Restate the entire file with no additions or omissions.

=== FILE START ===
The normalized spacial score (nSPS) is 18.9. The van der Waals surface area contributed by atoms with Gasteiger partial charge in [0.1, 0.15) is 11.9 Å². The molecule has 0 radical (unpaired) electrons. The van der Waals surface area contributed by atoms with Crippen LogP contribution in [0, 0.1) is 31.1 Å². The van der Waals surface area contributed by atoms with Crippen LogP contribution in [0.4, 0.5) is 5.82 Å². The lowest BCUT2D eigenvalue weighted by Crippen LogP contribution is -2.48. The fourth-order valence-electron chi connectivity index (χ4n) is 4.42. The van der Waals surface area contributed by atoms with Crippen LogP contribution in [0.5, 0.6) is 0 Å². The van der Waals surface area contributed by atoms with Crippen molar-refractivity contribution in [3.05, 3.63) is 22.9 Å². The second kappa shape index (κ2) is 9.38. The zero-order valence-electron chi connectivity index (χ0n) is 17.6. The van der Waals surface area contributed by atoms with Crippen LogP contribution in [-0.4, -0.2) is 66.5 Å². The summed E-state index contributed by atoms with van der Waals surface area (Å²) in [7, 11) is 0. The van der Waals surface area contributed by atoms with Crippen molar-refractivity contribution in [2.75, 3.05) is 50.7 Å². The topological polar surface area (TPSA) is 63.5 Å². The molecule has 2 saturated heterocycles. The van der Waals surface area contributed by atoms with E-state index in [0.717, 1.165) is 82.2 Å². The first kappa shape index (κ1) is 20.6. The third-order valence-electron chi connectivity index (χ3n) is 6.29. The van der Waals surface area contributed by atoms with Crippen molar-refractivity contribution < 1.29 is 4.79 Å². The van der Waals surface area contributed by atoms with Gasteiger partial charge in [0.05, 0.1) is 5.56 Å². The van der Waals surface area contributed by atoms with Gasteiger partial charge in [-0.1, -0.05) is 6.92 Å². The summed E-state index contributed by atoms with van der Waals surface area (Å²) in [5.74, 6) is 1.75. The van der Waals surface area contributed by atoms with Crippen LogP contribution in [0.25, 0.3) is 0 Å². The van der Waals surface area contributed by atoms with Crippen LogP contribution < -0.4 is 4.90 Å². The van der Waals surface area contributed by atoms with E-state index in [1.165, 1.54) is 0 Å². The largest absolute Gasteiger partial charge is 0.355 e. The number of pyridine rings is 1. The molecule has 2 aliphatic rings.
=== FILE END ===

The normalized spacial score (nSPS) is 18.9. The van der Waals surface area contributed by atoms with Gasteiger partial charge in [0.1, 0.15) is 11.9 Å². The molecule has 0 radical (unpaired) electrons. The van der Waals surface area contributed by atoms with Crippen LogP contribution in [0, 0.1) is 31.1 Å². The van der Waals surface area contributed by atoms with Crippen LogP contribution in [0.4, 0.5) is 5.82 Å². The lowest BCUT2D eigenvalue weighted by Crippen LogP contribution is -2.48. The fourth-order valence-electron chi connectivity index (χ4n) is 4.42. The van der Waals surface area contributed by atoms with Crippen LogP contribution in [0.5, 0.6) is 0 Å². The van der Waals surface area contributed by atoms with Crippen molar-refractivity contribution in [3.05, 3.63) is 22.9 Å². The second kappa shape index (κ2) is 9.38. The zero-order valence-electron chi connectivity index (χ0n) is 17.6. The van der Waals surface area contributed by atoms with Crippen LogP contribution in [-0.4, -0.2) is 66.5 Å². The summed E-state index contributed by atoms with van der Waals surface area (Å²) in [7, 11) is 0. The van der Waals surface area contributed by atoms with Crippen molar-refractivity contribution in [2.75, 3.05) is 50.7 Å². The topological polar surface area (TPSA) is 63.5 Å². The molecule has 2 saturated heterocycles. The van der Waals surface area contributed by atoms with E-state index in [0.717, 1.165) is 82.2 Å². The first kappa shape index (κ1) is 20.6. The third-order valence-electron chi connectivity index (χ3n) is 6.29. The van der Waals surface area contributed by atoms with Crippen molar-refractivity contribution < 1.29 is 4.79 Å². The van der Waals surface area contributed by atoms with Gasteiger partial charge in [0.05, 0.1) is 5.56 Å². The van der Waals surface area contributed by atoms with Gasteiger partial charge in [-0.1, -0.05) is 6.92 Å². The summed E-state index contributed by atoms with van der Waals surface area (Å²) in [5.74, 6) is 1.75. The van der Waals surface area contributed by atoms with Crippen LogP contribution in [0.25, 0.3) is 0 Å². The van der Waals surface area contributed by atoms with Crippen LogP contribution < -0.4 is 4.90 Å². The van der Waals surface area contributed by atoms with E-state index in [1.165, 1.54) is 0 Å². The largest absolute Gasteiger partial charge is 0.355 e. The number of pyridine rings is 1. The molecule has 2 aliphatic rings.